- Low fiber diet and smaller caliber stool cause a person to strain when having a bowel movement, increasing the pressure within the blood vessels.
- Prolonged sitting on the toilet may increase pressure within the hemorrhoid blood vessels
- Diarrhea, both acute and chronic
How is internal hemorrhoidal disease treated?
Various treatments are available for the internal hemorrhoidal disease. Not all people will require an office procedure or surgery.
For milder or occasional symptoms, the following treatments can help:
- Keep stool soft and regular by increasing the amount of fiber in your diet to 30 grams/day and, if needed, by starting a fiber supplement.
- Develop good toilet habits, such as not straining or sitting on the toilet for a long period of time.
- Take a warm tub or sitz bath to relieve more severe pain from bowel movements.
For more severe or chronic symptoms, other options are available. The best procedure for you depends on the size of the internal hemorrhoids and how severe your symptoms are.
Techniques for treating internal hemorrhoidal disease include:
- Rubber band ligation: Usually performed in the office without sedation, rubber band ligation involves placing rubber bands at the base of internal hemorrhoid to cut off its blood supply, allowing it to fall off.
- Doppler-guided hemorrhoidal artery ligation: This surgical procedure, done in the operating room under general anesthesia, uses a special anal probe equipped with a Doppler device. Blood vessels leading to the internal hemorrhoids are identified and then tied off (ligated), causing them to shrink. The internal hemorrhoids can also be fixed in place with stitches.
- Stapled hemorrhoidopexy, or Procedure for Prolapse and Hemorrhoids (PPH): Also done in the operating room, a special stapling device removes a donut of the rectal lining, which then pulls the bulging internal hemorrhoids back into the anus.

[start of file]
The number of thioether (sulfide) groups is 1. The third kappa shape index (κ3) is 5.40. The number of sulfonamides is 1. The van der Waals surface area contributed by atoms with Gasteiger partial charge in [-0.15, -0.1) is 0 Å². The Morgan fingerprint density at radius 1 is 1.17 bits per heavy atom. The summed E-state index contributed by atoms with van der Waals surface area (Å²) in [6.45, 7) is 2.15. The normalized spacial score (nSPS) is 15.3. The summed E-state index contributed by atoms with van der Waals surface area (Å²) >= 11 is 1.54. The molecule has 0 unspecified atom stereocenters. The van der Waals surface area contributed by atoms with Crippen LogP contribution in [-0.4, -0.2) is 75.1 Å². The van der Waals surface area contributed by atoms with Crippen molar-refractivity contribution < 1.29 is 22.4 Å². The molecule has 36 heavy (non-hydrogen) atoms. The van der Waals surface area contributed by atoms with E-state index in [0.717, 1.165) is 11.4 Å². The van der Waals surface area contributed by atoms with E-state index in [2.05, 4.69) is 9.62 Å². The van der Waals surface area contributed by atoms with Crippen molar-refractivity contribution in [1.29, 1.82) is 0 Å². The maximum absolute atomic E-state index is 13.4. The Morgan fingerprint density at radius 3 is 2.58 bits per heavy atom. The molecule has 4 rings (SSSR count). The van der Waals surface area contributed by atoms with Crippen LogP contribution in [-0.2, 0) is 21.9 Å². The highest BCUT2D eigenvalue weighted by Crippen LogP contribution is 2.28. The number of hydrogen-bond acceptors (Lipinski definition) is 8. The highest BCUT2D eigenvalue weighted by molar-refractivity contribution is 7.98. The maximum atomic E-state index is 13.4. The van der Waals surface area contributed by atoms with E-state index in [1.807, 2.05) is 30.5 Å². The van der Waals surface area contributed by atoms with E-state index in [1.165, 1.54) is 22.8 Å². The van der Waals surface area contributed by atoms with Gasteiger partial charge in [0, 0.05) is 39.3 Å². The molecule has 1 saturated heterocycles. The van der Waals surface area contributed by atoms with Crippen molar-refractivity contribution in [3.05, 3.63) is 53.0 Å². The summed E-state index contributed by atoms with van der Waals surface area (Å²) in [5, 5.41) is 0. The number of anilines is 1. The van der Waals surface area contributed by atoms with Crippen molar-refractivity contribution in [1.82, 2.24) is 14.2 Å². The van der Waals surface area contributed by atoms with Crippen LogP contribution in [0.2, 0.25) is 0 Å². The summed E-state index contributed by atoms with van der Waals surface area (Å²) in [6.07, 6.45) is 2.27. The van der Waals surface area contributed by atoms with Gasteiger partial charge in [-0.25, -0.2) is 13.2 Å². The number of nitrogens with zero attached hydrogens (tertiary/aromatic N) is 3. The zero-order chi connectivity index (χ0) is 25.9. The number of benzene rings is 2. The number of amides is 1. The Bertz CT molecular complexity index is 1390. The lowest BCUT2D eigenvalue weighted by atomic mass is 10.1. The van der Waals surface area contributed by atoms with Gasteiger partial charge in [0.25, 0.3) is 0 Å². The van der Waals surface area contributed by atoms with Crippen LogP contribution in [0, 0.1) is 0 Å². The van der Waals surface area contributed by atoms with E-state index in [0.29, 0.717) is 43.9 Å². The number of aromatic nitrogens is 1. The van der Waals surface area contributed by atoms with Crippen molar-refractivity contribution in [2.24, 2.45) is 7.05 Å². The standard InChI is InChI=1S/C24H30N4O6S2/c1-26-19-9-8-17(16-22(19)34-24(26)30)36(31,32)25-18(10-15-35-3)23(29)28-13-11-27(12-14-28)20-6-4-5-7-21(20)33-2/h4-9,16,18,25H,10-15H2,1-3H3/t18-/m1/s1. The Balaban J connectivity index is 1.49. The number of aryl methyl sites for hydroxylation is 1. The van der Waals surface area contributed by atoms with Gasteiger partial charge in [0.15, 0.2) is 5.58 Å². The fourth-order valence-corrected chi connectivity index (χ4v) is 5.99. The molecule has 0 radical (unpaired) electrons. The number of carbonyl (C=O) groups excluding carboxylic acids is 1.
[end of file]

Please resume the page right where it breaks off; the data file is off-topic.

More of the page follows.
In most cases, a thrombosed external hemorrhoid does not need surgery. As the blood clot dissolves, the thrombosed external hemorrhoid shrinks.
How can I prevent internal hemorrhoidal disease?
Here are some ways to prevent internal hemorrhoidal disease:
- Try to keep your stool soft and regular. Make sure you get enough fiber in your diet, about 30 grams/day, by eating fruits, vegetables, and whole grains. A fiber supplement may help you reach your fiber goal. Your doctor may suggest a stool softener or laxative.
- Exercise regularly to help prevent constipation.
- Maintain good toilet habits. Don’t strain or sit too long on the toilet.
- Do not delay bowel movements. Go to the toilet when you feel the urge.
Everyone Has Hemorrhoids
Although most people think hemorrhoids are abnormal, everyone has them. Hemorrhoids help control bowel movements. Also, hemorrhoids cause problems and can be considered abnormal or a disease only when the hemorrhoidal clumps of vessels enlarge.
Hemorrhoids occur in everyone, and an estimated 75% of people will experience enlarged hemorrhoids at some point. However, only about 4% will go to a doctor because of hemorrhoid problems.
Article and Image Sources: